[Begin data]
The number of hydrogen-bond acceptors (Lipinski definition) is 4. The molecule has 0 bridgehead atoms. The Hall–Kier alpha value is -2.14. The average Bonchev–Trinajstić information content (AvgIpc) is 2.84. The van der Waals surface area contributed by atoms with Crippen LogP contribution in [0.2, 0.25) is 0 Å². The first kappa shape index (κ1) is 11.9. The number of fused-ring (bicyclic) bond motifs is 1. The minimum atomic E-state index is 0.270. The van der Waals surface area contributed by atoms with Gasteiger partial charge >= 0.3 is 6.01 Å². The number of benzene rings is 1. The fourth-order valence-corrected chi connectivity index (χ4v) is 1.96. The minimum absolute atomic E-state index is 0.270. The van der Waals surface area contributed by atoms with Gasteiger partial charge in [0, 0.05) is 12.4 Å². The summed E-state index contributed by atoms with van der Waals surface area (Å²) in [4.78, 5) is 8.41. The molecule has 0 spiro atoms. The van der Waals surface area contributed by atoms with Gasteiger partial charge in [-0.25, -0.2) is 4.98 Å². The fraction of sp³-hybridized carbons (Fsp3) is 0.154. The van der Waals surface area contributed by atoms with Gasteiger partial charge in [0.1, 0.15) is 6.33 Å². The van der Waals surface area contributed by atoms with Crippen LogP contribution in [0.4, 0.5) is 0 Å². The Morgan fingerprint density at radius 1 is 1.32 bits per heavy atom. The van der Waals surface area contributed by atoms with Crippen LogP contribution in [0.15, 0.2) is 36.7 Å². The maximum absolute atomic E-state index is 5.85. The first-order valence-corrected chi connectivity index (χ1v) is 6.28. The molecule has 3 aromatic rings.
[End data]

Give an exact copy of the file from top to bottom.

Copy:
The number of hydrogen-bond acceptors (Lipinski definition) is 4. The molecule has 0 bridgehead atoms. The Hall–Kier alpha value is -2.14. The average Bonchev–Trinajstić information content (AvgIpc) is 2.84. The van der Waals surface area contributed by atoms with Crippen LogP contribution in [0.2, 0.25) is 0 Å². The first kappa shape index (κ1) is 11.9. The number of fused-ring (bicyclic) bond motifs is 1. The minimum atomic E-state index is 0.270. The van der Waals surface area contributed by atoms with Gasteiger partial charge >= 0.3 is 6.01 Å². The number of benzene rings is 1. The fourth-order valence-corrected chi connectivity index (χ4v) is 1.96. The minimum absolute atomic E-state index is 0.270. The van der Waals surface area contributed by atoms with Gasteiger partial charge in [0, 0.05) is 12.4 Å². The summed E-state index contributed by atoms with van der Waals surface area (Å²) in [4.78, 5) is 8.41. The molecule has 0 spiro atoms. The van der Waals surface area contributed by atoms with Gasteiger partial charge in [-0.25, -0.2) is 4.98 Å². The fraction of sp³-hybridized carbons (Fsp3) is 0.154. The van der Waals surface area contributed by atoms with Gasteiger partial charge in [0.1, 0.15) is 6.33 Å². The van der Waals surface area contributed by atoms with Crippen LogP contribution in [0.4, 0.5) is 0 Å². The Morgan fingerprint density at radius 1 is 1.32 bits per heavy atom. The van der Waals surface area contributed by atoms with Crippen LogP contribution in [0.15, 0.2) is 36.7 Å². The maximum absolute atomic E-state index is 5.85. The first-order valence-corrected chi connectivity index (χ1v) is 6.28. The molecule has 3 aromatic rings.